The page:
Dividing Assets and Debts During Divorce

While there are many important issues to be worked out during divorce, one of the most important to consider is the division of property, both debts and assets. There are two ways that these can be distributed – through equitable distribution and community property. Most states, however, use equitable distribution.

Despite its name, equitable distribution doesn’t mean equal. Rather, it means fair distribution of properties, other assets, and debts. In order to divide property and debts, there are many factors that are considered, including both the marital properties and separate properties. Although separate properties will not be divided between the two spouses, it often does have a significant effect on how the marital properties will be distributed. Other factors that could affect the distribution are:

  • Age, physical, emotional, mental health, and length of marriage
  • Income and earning potential of each spouse
  • Present value of any marital property, as well as the income and property contributed by each spouse during the marriage
  • Standard of living created during the whole marriage
  • Possible economic situation of each spouse once the divorce becomes final
  • Conjugal debts and liabilities, along with the ability of each spouse to pay for them
  • Possible tax repercussions of each spouse
  • The need for the custodial parent to keep the marital home along with its household effects
  • The assistance or aid of one spouse to the education, training, or earning power of the other spouse
  • Contribution of each spouse as a homemaker, as well as their contribution in obtaining any marital property

There are also times where the court can penalize spouses for their wasteful use of marital property, whether it be during the marriage or after the separation. Any abuse or infidelity is also something the court often considers.

Equitable distribution is only done in court; therefore, it is typically used only when both spouses have not agreed on the distribution of their properties. However, distribution of properties can be talked over by the spouses themselves, or with their respective lawyers, resolving these issues without taking them to court.

Keeping Your Family Safe From Toxic Substances

Physical injuries brought about by toxic substances can be life-threatening and could lead to devastating effects. While some toxic substances can have immediate visible effects to the health, others may take a longer time to see evident symptoms, making it more difficult to really pin-point the culprit of the disease that has affected the body long after the exposure.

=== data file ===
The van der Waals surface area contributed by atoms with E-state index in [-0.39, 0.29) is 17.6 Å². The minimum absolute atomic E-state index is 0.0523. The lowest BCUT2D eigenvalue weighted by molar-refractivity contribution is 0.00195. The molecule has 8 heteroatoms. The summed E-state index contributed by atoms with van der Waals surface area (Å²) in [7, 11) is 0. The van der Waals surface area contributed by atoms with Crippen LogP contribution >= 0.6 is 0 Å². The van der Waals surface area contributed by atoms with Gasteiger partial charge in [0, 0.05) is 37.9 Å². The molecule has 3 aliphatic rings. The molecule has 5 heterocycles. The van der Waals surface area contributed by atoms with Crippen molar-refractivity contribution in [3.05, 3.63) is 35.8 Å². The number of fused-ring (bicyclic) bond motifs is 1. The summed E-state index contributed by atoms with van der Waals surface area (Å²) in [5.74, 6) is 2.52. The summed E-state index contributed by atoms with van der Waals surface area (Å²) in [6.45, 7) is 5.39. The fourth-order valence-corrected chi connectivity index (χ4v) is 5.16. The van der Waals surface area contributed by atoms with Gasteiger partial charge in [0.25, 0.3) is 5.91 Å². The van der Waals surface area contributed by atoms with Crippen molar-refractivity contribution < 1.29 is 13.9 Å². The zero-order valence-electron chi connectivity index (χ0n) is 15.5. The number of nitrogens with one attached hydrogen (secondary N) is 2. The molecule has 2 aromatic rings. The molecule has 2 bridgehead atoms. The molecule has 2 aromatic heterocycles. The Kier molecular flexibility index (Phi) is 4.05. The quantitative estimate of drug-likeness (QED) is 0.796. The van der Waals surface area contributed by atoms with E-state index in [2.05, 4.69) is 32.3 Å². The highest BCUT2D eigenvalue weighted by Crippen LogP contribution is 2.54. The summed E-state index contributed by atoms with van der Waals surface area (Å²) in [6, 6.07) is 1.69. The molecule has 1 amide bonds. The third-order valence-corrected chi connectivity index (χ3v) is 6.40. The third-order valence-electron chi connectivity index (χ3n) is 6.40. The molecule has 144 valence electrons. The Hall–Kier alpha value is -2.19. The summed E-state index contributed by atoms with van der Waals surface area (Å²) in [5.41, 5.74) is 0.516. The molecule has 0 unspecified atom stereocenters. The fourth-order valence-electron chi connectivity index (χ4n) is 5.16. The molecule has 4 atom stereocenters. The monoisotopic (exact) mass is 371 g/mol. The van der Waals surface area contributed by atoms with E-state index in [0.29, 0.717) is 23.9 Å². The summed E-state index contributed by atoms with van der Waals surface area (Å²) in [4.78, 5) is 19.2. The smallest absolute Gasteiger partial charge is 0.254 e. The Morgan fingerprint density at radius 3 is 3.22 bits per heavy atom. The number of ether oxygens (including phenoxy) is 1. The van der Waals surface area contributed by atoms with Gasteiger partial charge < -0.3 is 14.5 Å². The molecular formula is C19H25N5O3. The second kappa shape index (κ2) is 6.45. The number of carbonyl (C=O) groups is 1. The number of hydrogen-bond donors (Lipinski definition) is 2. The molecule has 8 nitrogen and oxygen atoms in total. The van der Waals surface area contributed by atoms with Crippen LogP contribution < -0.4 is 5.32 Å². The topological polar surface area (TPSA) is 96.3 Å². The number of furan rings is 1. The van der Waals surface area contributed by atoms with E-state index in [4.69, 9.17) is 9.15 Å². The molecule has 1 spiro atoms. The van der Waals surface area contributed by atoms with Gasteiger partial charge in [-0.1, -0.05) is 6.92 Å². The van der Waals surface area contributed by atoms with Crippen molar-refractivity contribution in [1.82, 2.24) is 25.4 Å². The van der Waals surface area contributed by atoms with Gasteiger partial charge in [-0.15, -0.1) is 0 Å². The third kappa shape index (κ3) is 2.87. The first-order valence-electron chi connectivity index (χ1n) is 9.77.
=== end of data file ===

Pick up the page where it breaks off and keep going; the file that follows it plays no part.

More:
Suffering from an injury or harm due to exposure to a toxic substance, whether deliberate or accidental, can be a reason for filing a lawsuit. When you or anyone in your family has been a victim of exposure to a toxic substance, you can get assistance from experienced personal injury attorneys who can help you pursue the compensation you need to cover the costs of any losses you experienced because of exposure to a dangerous product.

When people hear “toxic substance” they easily think about toxic chemicals which only certain people have access to. However, anyone is at risk of being exposed to a toxic substance, and these different types of toxic substance cases can help you understand how:

  1. Consumer products – certain chemicals can be mixed in products such as dog food, containers, toys and even cigarettes.
  2. Chemicals and pesticides – the food we eat can be full of pesticides which can cause health complications when taken in large doses.
  3. Prescription medications – there are certain medications which can complicate a patients disease or ailment, or where the manufacturer has not warned the patient of the side effects, causing further health injuries or harm.
  4. Industrial materials– certain chemicals are necessary in certain workplaces, therefore putting workers in direct harm of toxic exposure.
  5. Hazardous wastes – toxic substances which are improperly disposed or stored, therefore are causing toxic harm to the environment and the people around the area.

Toxic exposure can occur anywhere; at your home, school, workplace, hospitals, and even parks. It can have overwhelming effects, not only on your health, but also to everyone and everything around it. Because of the complication and intricacy surrounding personal injury law, talking with knowledgeable personal injury attorneys could greatly enhance your chances of successful  compensation as well as getting the responsible people pay for their wrong-doing.


Study Indicates Mothers Abused during Childhood More Likely to Have Autistic Children

A recent study by researchers at the Harvard School of Public Health has found that women who were abused during their childhood are more likely to have children with autism spectrum disorders.

The study surveyed more than 50,000 women on whether or not they suffered any physical or mental abuse during their childhood. An indication of severe physical abuse, for example, would be being hit hard enough to leave a bruise. These women were also asked if their children have ever been diagnosed with an autism spectrum disorder.

AutismThe study found that women who were severely abused as children were up to 60% more likely than women who were not abused to have autistic children.

The study accounted for the normal risk of autism as well as the fact that women who were abused are more likely to exhibit the behaviors that are suspected to contribute to the development of autism. These findings are important because they indicate that child abuse can affect the next generation in addition to the children who are abused.